Every July and August, approximately 3,000 beluga whales migrate into the Churchill River to feed, give birth and frolic around in the warm waters. It’s a phenomenon that excites both locals and travellers from all over the globe and has earned Churchill the title of Beluga Whale Capital of the World!
Here are five fascinating facts you should know:
1. Beluga Whales are Slow Swimmers
Beluga whales travel at an average speed of 2-6 mph (3 to 9 km/h) and are capable of short bursts of speed up to 14 mph (22 km/h). This pace is much slower than most whale species; for example, orca whales can swim up to 28 mph (45 km/h). Lucky for beluga whales, slow and steady wins the race!
© Doug Ross
2. Beluga Whales Eat … A lot
A beluga whale consumes approximately 27 kilograms (60 lbs) of food per day. If that doesn’t seem like much to you, 27 kilograms of spaghetti is enough to feed 600 people!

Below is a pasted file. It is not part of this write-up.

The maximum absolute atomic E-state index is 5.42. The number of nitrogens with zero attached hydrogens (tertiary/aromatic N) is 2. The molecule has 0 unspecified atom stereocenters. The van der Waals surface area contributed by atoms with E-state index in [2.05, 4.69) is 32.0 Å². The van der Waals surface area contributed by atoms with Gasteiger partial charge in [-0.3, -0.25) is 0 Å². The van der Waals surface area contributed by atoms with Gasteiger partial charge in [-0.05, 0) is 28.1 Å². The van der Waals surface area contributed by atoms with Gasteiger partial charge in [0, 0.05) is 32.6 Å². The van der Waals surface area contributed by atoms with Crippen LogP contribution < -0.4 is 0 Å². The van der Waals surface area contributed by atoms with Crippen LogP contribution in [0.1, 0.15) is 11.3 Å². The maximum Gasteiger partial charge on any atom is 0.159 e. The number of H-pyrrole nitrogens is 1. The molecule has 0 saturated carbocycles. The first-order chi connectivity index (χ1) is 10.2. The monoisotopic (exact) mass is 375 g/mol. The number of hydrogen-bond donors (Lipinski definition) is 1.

3. A Beluga Whale’s Snot is an Important Research Tool
Yes, you read that correctly! Snot, boogers, a bat in the cave – whatever you want to call it, that’s what researchers are collecting to learn more about beluga whales. They do this because a whale’s snot contains hormones that tell us their stress levels, and may even reveal the potential causes of their stress.
© Jim Baldwin
4. Beluga Whales are One of the Most Vocal Types of Whales
Often called the "Canaries of the Sea", they are known for their iconic squeaks, pops, whistles and chirps that communicate with other whales around them. Check out the recording below from BBC Earth to hear some of these incredible sounds!
5. Females Do Not Give Birth Every Year
For beluga whales, gestation (pregnancy) lasts for approximately 14 months, followed by a nursing period of around 18 months. Because of lengthy pregnancies and calves’ reliance on their mothers, females only reproduce approximately every 3 years!
Header image © Belinda Fitzpatrick